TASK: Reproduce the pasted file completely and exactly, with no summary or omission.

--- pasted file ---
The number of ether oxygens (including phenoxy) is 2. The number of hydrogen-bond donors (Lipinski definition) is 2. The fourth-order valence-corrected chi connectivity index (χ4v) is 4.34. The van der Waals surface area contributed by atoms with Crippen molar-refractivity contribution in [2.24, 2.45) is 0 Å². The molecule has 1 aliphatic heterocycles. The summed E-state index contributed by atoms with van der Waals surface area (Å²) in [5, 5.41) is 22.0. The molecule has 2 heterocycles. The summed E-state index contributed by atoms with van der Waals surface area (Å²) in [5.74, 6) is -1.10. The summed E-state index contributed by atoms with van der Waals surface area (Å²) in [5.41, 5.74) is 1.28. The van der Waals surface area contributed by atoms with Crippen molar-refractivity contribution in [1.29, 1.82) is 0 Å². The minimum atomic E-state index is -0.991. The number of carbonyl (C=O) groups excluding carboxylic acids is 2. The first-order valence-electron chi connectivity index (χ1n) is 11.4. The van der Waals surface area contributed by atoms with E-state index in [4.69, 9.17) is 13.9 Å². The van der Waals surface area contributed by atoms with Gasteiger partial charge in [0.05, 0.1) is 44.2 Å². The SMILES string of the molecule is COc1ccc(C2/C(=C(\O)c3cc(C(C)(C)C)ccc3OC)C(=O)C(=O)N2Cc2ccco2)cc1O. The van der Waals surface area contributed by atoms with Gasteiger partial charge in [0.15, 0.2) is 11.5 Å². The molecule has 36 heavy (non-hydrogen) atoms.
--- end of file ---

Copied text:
The number of ether oxygens (including phenoxy) is 2. The number of hydrogen-bond donors (Lipinski definition) is 2. The fourth-order valence-corrected chi connectivity index (χ4v) is 4.34. The van der Waals surface area contributed by atoms with Crippen molar-refractivity contribution in [2.24, 2.45) is 0 Å². The molecule has 1 aliphatic heterocycles. The summed E-state index contributed by atoms with van der Waals surface area (Å²) in [5, 5.41) is 22.0. The molecule has 2 heterocycles. The summed E-state index contributed by atoms with van der Waals surface area (Å²) in [5.74, 6) is -1.10. The summed E-state index contributed by atoms with van der Waals surface area (Å²) in [5.41, 5.74) is 1.28. The van der Waals surface area contributed by atoms with Crippen molar-refractivity contribution in [1.29, 1.82) is 0 Å². The minimum atomic E-state index is -0.991. The number of carbonyl (C=O) groups excluding carboxylic acids is 2. The first-order valence-electron chi connectivity index (χ1n) is 11.4. The van der Waals surface area contributed by atoms with E-state index in [4.69, 9.17) is 13.9 Å². The van der Waals surface area contributed by atoms with Gasteiger partial charge in [0.05, 0.1) is 44.2 Å². The SMILES string of the molecule is COc1ccc(C2/C(=C(\O)c3cc(C(C)(C)C)ccc3OC)C(=O)C(=O)N2Cc2ccco2)cc1O. The van der Waals surface area contributed by atoms with Gasteiger partial charge in [0.15, 0.2) is 11.5 Å². The molecule has 36 heavy (non-hydrogen) atoms.